Despite a decade of strong agricultural growth and development, Africa continues to face serious challenges in terms of poverty, hunger, and malnutrition. That is why the African Union (AU) has declared 2014 the Year of Agriculture and Food Security. As such, the AU has called on all member states to strengthen their policy environment in a bid to help spur investment in agriculture and implement mechanisms to track and measure progress through the Comprehensive Africa Agriculture Development Programme (CAADP).
Investment in agricultural research and development has undoubtedly played a critical role in recent agricultural growth in Africa. IFPRI’s 2013 Global Food Policy Report, released earlier this month, highlighted the region’s trends in agricultural R&D investments and human resource capacity in a chapter based on a recent data analysis by the Agricultural Science and Technology Indicators (ASTI) program. The chapter’s key findings were also presented at the 10th CAADP Partnership Platform meeting in Durban, South Africa on 19 March:
African agricultural research spending increased by 40 percent during 2000–2011, which was largely driven by increased spending in just two countries: Nigeria and Uganda.
- Investment levels in most other countries are still well below the levels required to sustain agricultural R&D needs. In 2011, only 10 African countries met the NEPAD/UN target of spending 1% of agricultural output on agricultural research.
- Donors and development banks remain an important funding source for African agricultural R&D, but are also main drivers of funding volatility.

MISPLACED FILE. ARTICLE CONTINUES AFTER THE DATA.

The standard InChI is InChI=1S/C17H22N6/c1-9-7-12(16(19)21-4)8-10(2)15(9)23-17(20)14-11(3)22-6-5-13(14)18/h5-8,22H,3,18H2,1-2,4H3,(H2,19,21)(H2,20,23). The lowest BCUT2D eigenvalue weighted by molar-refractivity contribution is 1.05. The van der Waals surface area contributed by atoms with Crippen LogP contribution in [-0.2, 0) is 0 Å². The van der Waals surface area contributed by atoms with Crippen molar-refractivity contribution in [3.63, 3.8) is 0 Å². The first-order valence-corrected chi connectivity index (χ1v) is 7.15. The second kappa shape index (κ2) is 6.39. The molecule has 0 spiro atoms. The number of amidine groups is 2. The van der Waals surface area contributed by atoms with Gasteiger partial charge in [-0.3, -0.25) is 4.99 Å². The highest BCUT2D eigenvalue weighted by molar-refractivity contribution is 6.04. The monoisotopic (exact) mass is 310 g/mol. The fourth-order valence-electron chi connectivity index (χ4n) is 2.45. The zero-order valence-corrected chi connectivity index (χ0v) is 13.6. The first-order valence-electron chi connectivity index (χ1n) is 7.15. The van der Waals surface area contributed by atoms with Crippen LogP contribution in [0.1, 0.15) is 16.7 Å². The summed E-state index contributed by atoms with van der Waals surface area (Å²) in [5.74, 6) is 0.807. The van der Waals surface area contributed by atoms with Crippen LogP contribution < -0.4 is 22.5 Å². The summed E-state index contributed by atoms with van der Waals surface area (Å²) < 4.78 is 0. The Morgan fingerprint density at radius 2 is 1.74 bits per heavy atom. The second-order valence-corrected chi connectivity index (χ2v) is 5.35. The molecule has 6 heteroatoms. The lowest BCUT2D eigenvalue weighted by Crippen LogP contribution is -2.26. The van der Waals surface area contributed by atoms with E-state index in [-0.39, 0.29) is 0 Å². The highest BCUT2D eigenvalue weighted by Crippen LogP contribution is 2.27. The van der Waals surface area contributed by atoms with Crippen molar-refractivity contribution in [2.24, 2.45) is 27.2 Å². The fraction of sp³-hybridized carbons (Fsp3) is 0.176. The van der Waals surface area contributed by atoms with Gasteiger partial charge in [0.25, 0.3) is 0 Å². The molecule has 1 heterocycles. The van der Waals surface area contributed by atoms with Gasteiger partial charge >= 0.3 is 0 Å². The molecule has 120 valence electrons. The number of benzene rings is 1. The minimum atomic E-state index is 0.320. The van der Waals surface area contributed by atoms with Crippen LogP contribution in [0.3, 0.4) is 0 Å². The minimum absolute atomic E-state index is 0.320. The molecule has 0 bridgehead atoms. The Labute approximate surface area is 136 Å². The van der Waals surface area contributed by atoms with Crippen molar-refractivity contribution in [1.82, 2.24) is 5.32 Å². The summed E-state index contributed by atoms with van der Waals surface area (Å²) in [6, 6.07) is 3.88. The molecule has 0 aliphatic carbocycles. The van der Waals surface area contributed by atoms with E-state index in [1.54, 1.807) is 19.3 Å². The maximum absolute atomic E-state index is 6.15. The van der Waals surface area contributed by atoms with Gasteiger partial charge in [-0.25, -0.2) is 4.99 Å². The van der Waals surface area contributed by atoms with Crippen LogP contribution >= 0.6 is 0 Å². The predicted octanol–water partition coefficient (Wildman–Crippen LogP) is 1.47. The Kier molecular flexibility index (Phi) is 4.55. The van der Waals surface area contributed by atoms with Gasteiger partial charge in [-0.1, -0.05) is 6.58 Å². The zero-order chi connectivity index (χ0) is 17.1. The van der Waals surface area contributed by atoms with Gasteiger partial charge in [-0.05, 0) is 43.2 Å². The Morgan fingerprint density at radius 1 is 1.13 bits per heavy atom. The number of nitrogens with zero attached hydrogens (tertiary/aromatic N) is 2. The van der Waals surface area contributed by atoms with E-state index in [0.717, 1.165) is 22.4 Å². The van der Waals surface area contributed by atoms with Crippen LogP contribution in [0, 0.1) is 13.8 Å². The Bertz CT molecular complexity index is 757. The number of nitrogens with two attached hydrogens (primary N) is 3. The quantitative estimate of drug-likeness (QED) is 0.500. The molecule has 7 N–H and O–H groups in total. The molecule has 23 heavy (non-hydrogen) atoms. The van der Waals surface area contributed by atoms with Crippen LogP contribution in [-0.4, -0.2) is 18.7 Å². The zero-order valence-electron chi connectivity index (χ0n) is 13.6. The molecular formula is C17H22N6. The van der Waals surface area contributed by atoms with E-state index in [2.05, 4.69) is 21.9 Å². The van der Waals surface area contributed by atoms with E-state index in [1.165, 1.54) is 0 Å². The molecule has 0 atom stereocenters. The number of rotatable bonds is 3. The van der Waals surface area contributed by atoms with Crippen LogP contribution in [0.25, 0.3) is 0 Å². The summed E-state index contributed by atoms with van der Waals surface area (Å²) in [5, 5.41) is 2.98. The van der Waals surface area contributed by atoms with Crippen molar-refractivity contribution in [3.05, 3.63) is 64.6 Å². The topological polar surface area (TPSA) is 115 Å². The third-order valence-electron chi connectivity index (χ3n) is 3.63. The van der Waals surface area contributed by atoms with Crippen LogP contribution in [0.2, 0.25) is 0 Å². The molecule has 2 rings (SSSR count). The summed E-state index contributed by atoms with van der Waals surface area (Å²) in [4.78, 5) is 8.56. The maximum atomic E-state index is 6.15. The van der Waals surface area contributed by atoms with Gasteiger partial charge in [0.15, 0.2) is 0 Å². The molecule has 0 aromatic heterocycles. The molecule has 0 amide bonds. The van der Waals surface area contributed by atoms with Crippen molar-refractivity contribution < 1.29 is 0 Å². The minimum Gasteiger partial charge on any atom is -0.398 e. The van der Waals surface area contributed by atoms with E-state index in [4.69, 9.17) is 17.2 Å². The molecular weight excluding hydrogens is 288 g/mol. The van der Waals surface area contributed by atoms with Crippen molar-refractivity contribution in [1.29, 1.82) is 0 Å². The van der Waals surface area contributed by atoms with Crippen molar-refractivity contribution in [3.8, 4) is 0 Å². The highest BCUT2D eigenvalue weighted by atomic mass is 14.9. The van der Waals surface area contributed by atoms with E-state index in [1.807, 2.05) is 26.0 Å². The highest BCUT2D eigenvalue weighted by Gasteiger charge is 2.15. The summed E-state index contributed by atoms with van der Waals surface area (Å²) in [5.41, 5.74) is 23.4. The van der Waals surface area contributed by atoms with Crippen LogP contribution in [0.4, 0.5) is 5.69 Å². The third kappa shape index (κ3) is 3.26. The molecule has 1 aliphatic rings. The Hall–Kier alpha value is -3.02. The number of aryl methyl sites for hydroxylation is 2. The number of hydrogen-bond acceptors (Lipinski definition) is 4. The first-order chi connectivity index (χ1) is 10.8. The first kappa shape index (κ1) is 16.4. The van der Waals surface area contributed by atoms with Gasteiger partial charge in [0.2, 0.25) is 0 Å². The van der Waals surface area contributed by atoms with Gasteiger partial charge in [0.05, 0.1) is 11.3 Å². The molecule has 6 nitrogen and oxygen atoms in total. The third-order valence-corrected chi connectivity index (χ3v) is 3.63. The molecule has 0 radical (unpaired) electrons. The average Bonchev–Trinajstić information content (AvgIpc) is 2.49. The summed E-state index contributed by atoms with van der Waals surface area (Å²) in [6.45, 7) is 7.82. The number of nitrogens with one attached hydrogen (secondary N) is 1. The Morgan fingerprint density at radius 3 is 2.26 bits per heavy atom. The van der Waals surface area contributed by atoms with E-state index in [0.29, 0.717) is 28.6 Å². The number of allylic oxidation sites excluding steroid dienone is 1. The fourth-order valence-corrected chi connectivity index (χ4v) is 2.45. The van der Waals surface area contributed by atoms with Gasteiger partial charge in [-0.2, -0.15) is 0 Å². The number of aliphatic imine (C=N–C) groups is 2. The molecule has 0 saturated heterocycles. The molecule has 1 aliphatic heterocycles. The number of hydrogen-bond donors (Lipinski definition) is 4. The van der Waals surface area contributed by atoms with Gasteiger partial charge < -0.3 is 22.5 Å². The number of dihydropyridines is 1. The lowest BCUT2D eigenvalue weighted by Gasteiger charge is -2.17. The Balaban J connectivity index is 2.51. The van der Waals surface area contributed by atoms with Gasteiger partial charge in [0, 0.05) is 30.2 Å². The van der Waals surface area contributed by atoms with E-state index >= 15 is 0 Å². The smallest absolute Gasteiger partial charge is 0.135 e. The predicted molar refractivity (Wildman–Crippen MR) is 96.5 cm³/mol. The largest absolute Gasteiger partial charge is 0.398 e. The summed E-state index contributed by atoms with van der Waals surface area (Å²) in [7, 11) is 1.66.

- Despite rapid growth in the total number of agricultural researchers in the region, many countries continue to face serious capacity constraints, which has been accelerated by the aging of more qualified researchers.
- This highlights the urgent need to recruit and train the next generation of agricultural scientists.
There are many encouraging signs that African agricultural research is moving in the right direction, not in the least thanks to an increasing number of recent (sub-) regional initiatives. Nonetheless, much more is needed to tackle the remaining challenges, which the Science Agenda for Agriculture in Africa is set to address. The Science Agenda is based on the belief that African agriculture is too important to be outsourced to international investors and that every country requires a basic science capacity as an essential part of an agriculture-led social and economic transformation.
ASTI indicators provide a useful benchmark of the current status of agricultural R&D investment and capacity in Africa and for monitoring future progress of the Science Agenda, which is currently under final review for the adoption by AU Heads of Government in July 2014. The continuous monitoring of agricultural R&D investment and capacity in Africa is an effective tool to hold governments accountable for implementing the necessary policy changes and funding allocations needed to meet the objectives of the Science Agenda. Indicators play a key role in driving future change.
Forthcoming ASTI outputs for Africa over the next few months include a series of country factsheets, a regional report, datasets, and a revamped ASTI website.